Jeremy sat on his bed, one suitcase open next to him and another on the floor. People had passed him in the halls of the apartment complex, carrying bundles or suitcases of their own. Nobody had made eye contact. Jeremy wondered where they’d go. Twinmartyrs had no commercial airlines and it wasn’t on the water. All roads led to Vineforest or Blackbeetle. Jeremy pictured greasy black machine guns lining the trees on the roads outside Vineforest. The Free Cities of Tourmaline Gorge had fought Vineforest for generations. There would be no mercy at the Duke’s green gates.

Jeremy thought of black-garbed militiamen pouring up High Street. Red sashes, red armbands, red bandanas. Would they come in shooting or would they act like liberators? If they came with an olive branch, they’d turn it into a rod just as soon as Tom Walsh and his ilk opened fire on them.

What of the teacher and the others who would die tonight? Walsh’s gang would be furious after the public snubbing and drubbing Jeremy had given them. They’d be all the more brutal as a result. Jeremy wished that he’d agreed to help them and then given them the slip. Now other people would suffer for what he’d done.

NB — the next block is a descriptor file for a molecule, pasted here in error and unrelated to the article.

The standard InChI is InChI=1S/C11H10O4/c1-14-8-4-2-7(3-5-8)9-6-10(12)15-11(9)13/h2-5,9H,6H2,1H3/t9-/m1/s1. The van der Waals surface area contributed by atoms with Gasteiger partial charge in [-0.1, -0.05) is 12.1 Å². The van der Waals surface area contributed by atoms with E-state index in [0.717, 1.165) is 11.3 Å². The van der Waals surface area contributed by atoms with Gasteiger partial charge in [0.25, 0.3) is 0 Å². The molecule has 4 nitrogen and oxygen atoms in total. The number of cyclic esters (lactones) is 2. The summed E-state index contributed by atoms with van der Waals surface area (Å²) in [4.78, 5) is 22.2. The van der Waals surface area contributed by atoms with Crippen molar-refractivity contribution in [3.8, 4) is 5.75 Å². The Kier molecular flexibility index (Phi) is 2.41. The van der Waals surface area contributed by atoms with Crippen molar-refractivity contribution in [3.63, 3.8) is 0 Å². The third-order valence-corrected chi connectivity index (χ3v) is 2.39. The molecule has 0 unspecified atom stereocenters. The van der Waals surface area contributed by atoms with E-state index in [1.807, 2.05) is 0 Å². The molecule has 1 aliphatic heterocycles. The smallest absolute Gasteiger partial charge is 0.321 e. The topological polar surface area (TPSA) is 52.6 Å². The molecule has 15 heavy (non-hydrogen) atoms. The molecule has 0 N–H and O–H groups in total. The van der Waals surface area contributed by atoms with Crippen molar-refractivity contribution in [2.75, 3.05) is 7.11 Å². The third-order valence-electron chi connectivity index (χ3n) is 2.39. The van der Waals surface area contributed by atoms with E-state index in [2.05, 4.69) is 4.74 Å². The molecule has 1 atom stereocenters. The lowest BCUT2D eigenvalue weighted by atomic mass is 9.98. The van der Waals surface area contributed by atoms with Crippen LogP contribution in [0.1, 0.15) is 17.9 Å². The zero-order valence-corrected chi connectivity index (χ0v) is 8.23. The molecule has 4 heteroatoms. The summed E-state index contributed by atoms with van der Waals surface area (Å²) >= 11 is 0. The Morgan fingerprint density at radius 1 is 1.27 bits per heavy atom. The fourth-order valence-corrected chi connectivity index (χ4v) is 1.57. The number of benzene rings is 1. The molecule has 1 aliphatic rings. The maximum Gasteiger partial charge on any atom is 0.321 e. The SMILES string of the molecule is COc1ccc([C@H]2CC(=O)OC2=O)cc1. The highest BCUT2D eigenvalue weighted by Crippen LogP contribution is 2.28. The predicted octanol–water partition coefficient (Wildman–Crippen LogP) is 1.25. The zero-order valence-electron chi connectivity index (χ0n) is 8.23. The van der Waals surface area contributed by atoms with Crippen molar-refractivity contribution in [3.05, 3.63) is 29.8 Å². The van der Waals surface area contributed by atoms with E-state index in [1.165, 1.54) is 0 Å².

The situation was bad, very bad. The Anarcho-Syndicalists held four nearby cities and would be ruling them with an iron fist. The riverlands and hills to the east were held by Bounty, a notorious slaving state for whom refugees would just be fuel for the fire. Far to the south was the fallen city-state of Feyglade, now ruled by prairie nomads who would do unspeakable things to outsiders, and to the east beyond Vineforest was the heartless mountaintop corporation-city of Starling & Shrike. He would find no sanctuary there.

Jeremy thought deeply. For him, personally, as a private citizen, Vineforest would be the least dangerous destination assuming he could sneak or barter his way in. Not everyone would be willing to sell him out to the Duke. If he went to the fallen Tourmaline cities, he’d be dragooned into the labor force, and for all he knew there was starvation or plague going on unreported in the Syndicalist zone.

He began to consider sneaking into Vineforest. Even if he did, he would be completely at the mercy of anyone who knew he was an outsider. He needed something to offer, something to trade. Citizens of Twinmartyrs had been fleeing throughout the six-month war with the Anarcho-Syndicalists, and they’d taken much of the city’s movable wealth with them. Jeremy knew he was in need of bargaining chips.